Redemption is another part of the overall work of God by which God has brought about our reconciliation and the removal of the barrier of fellowship between God and man. It deals specifically with the problem of man’s sin and with the fact that man is viewed in Scripture as imprisoned or enslaved because of sin (Gal. 4:3-8; 3:22).
Sometimes the term redemption is used rather loosely by theologians and Christians meaning nothing more than simply deliverance. It does mean deliverance, but it means a particular kind of deliverance, a deliverance that results from the payment of a great price. This concept is always in view even when the word redemption is used in passages such as Exodus 6:6; 15:13; Psalm 74:2; and 78:35. Redemption is based on some great expenditure of God. The price God paid is always in view.
Redemption means liberation because of a payment made. In the New Testament, that payment is the death of the Son of God, the Lord Jesus Christ.
The key Greek words used for the concept of Redemption:
Agorazo: This word comes from agora which means “market place.” It literally means “to purchase, buy from the market place.” In ancient times slaves were brought to the market place, put on the slave block, and then traded or sold to the highest bidder. Scriptures that use this word are 1 Corinthians 6:20, 7:23; 2 Peter 2:1; Revelation 3:9-10. Agorazo stresses Christ’s sovereign worth, value, and thus His ability to redeem us from the slave block of sin by paying the price of our redemption.
Exagurazo: This is a compound verb derived from the preposition ek meaning “out of” plusagorazo. It means to “purchase out, buy out” or “ransom out.” The word is intensive and adds the idea of “deliverance and freedom through the price paid” (Gal. 3:13; 4:5). This word places more emphasis on the deliverance and freedom. Believers have been set free from the slave master, the law and its indictment and condemnation of man as a sinner.
Lutrao: This word comes from lutron which means a “ransom price.” Lutron comes from luo, a verb meaning “to release, set free.” So lutrao carries the meaning of “to release by paying a price” (1 Pet. 1:18-19; Heb. 9:14). This word emphasizes the price paid and the resultant freedom. The price paid was the physical death and shed blood of Jesus Christ on the cross.
Apolutrosis: Apolutrosis comes from the preposition apo meaning “from” plus lutrosis, the noun form of lutrao mentioned earlier. This word with the preposition is somewhat intensive and means “to permanently set free” (Eph. 1:7; Col. 1:14).
AN EXPLANATION OF THE DOCTRINE OF REDEMPTION
The Agent of Redemption: The agent is, of course, the Lord Jesus Christ who, in His sinless person and by His death on the cross, purchased our redemption (Eph. 1:7; Col. 1:14; Rom. 3:24). As part of the work of reconciliation, God the Father removed the sin problem through the person and work of His Son.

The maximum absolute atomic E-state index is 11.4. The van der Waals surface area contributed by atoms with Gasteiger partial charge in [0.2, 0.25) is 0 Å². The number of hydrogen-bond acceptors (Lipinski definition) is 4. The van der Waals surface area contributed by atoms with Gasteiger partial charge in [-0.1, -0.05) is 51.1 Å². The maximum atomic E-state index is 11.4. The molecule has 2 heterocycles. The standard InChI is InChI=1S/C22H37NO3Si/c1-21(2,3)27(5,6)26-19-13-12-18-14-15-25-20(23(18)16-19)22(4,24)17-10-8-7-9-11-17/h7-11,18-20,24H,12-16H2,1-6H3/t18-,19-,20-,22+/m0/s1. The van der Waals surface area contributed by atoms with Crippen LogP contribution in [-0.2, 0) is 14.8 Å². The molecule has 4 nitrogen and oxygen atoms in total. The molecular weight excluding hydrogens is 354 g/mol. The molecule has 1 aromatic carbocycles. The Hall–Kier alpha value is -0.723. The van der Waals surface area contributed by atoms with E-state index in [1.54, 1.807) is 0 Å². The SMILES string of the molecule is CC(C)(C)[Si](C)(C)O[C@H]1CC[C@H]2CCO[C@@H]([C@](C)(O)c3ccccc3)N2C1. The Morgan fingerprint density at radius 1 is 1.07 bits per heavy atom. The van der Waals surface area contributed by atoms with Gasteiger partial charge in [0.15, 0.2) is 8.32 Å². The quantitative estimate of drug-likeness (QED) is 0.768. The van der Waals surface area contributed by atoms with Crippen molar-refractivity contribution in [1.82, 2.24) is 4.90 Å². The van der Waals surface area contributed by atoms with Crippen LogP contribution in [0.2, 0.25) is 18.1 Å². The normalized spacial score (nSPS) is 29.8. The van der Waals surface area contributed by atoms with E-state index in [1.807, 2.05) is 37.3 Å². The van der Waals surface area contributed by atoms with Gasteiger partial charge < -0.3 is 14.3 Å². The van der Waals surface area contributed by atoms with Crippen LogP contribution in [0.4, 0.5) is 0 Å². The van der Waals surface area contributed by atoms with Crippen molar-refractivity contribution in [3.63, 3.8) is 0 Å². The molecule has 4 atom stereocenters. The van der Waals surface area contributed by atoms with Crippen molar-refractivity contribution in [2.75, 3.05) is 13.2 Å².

The Instrument and Point of Redemption: This is the blood and the cross of Jesus Christ (Eph. 1:7; 1 Pet. 1:18-19). The blood stands for the fact Christ died as the Lamb of God sacrificially and as the substitute for sinners.
The Object of Redemption: This is man’s sin and slavery to sin. The object of redemption is not simply man, but man’s sin problem and his bondage to sin (Eph. 1:7; Col. 1:14; Gal. 3:13).
The Results of Redemption:
- (a) forgiveness of sin (Eph. 1:7; Col. 1:14),
- (b) deliverance from bondage to sin and the Law (Gal. 3:13),
- (c) provides the basis for imputation and justification (Rom. 3:24; 2 Cor. 5:9),
- (d) provides the basis for our adoption as adult sons of God (Gal. 4:5-6),
- (e) provides the basis for an eternal inheritance (Heb. 9:15), and
- (f) provides the basis for capacity to glorify God (1 Cor. 6:20).
FOR WHOM DID CHRIST DIE?
In connection with the doctrine of redemption and our consideration of the doctrine of reconciliation, there is the question, “For whom did Christ die?” Did He die for the entire world, or for only the elect? The strict Calvinist who believes in the five points of Calvinism believes Christ died only for the elect. This is what theologians call the doctrine of Limited Atonement (we will discuss this further in a later Bible study).
But the Bible plainly teaches that Christ’s death and His work of redemption was not only sufficient for the entire world, but that He actually died for the sins of all the world. This belief, known as Unlimited Atonement, does not mean universal salvation, but only that Christ’s death paid the penalty for (sufficient for) the sin of all the world and for all time. For the Savior’s death to be effective for any individual that person must personally believe or trust in Jesus Christ as his/her personal Savior.
1 Timothy 4:10,“For it is for this we labor and strive, because we have fixed our hope on the living God, who is the Savior of all men, especially of believers.” (Emphasis mine.)
The one sin for which Christ did not die is rejection of His person and work (John 3:18, 36).
John 3:18, “He who believes in Him is not judged; he who does not believe has been judged already, because he has not believed in the name of the only begotten Son of God.”
John 3:36,“He who believes in the Son has eternal life; but he who does not obey the Son shall not see life, but the wrath of God abides on him.”
[For a more in-depth study see soteriology “Study Series 1 Meaning, Need and Scope of Salvation”]